One would need to add, that the current political situation in Poland – i.e. after the latest elections – is not favourable at all for the recognition of equal status for gay, lesbian, bisexual of transgender people. The personnel changes among government officials may lead to thorough policy changes in the field of equal rights. The sudden abolishment of the Secretariat of the Government Plenipotentiary for the Equal Status of Women and Men (this happened one day before our arrival) exemplifies the unwillingness of the new government, to contribute to the emancipation of gays and lesbians in Poland and to adhere to European legislation in the field of gender equality. Also, it may be feared that the civic rights of gays and lesbians to demonstrate for tolerance will be even less secure. Forbidden demonstrations may be no longer protected by the police force that resorts directly under the Home Office. The recent developments following our mission (on November 19th) when a demonstration for tolerance was forbidden in Poznan, and was stopped by the police force, show that this fear is actual and realistic.Taking this all into account, the situation is alarming, and therefore the need for international solidarity with our Polish counterparts may be greater than ever.

KPH and LAMBDA – a brief profile of the organisations
1. Kampania Przeciw Homofobii (KPH) or Campaign Against Homophobia was created on 11 September 2001 by a group of five founding members, forming a national lobby group “in order to protect the constitutionally guaranteed rights of sexual minorities” (a quote from KPH flyer). KPH’s activities have included from the outset: political lobbying, public education campaigns, petitions, legislative propositions, and promoting queer culture (i.e. the culture connected with the homosexual, bisexual and transgender communities) .
2. KPH enjoys the legal status of a ‘Public Interest Association’, thanks to which it is receiving yearly an amount of monies from donations by the public (routed via the Tax Office). This sum is however (still) very small (€ 1,202 in 2003).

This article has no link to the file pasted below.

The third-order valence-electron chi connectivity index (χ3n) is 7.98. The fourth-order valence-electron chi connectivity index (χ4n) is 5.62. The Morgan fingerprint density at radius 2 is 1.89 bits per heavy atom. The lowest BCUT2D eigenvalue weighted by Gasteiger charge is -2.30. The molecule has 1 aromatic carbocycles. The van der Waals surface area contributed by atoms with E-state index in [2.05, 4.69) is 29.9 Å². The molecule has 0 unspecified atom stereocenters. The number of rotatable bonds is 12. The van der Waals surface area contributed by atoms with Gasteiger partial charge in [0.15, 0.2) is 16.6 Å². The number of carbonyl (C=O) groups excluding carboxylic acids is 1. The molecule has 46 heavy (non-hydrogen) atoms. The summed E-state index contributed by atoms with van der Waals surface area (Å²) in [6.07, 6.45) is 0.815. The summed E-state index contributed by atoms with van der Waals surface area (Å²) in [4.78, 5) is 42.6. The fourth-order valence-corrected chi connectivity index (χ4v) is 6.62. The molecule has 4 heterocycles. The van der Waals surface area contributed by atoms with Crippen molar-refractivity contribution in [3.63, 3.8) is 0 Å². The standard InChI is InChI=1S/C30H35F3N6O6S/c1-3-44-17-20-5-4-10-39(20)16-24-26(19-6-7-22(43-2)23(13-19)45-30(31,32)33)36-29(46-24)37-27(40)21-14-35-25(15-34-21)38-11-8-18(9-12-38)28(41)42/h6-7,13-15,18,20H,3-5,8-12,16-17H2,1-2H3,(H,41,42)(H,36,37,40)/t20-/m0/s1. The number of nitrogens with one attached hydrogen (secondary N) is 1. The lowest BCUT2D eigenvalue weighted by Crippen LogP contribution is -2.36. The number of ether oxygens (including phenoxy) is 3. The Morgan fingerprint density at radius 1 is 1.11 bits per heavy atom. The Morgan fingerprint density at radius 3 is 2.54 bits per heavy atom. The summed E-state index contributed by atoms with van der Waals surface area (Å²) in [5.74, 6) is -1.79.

3. Other income is derived from incidental grants from (mainly) international funding sources. KPH’s total income in 2003 was reportedly € 27,732., whereas total expenditures over 2003 were € 18.398. At the end of 2005, the annual turnover is about Euro 20,000, we were told.
4. KPH as an organisation has a national scope, but at this stage of its institutional development it concentrates on four geographic branches across the country, i.e.: Warsaw, Cracow, Gdansk and Silezia. A fifth, and new one, has just been established in Lodz, which focuses on Gender Studies. (During our mission we could not visit the latter two locations, due to time constraints).
KPH-National and Warsaw offices
5. The national office and the Warsaw office are in fact merged; the nice but small office space is rented from a women’s federation. The total number of core activists running this office is twenty, plus volunteers (they are less regular).
6. KPH’s internal Working Groups deal with the following domains: International Affairs, Legal Affairs, Anti-Discrimination, Youth, and Culture.
7. Special projects are undertaken for: ‘A Laboratory of Tolerance’ (for school counsellors and social workers), Youth Partnership (with the E.U.), the National Research Report on Discrimination of Sexual Minorities, lobby work, and lawyers’ advisory services.
8. The National Board is composed of 5 persons, representing all branches. KPH is completely run by volunteers, their age ranges around 25 to 35 years old.
9. KPH benefited politically from a supportive stance by the Secretariat of the Government Plenipotentiary for the Equal Status of Women and Men, but this official body within the Prime Minister’s Chancellery was abolished this November (as explained above); as yet it is unclear, if/to what extent the Ministry of Labour will take over any elements of the Secretariat’s important programme.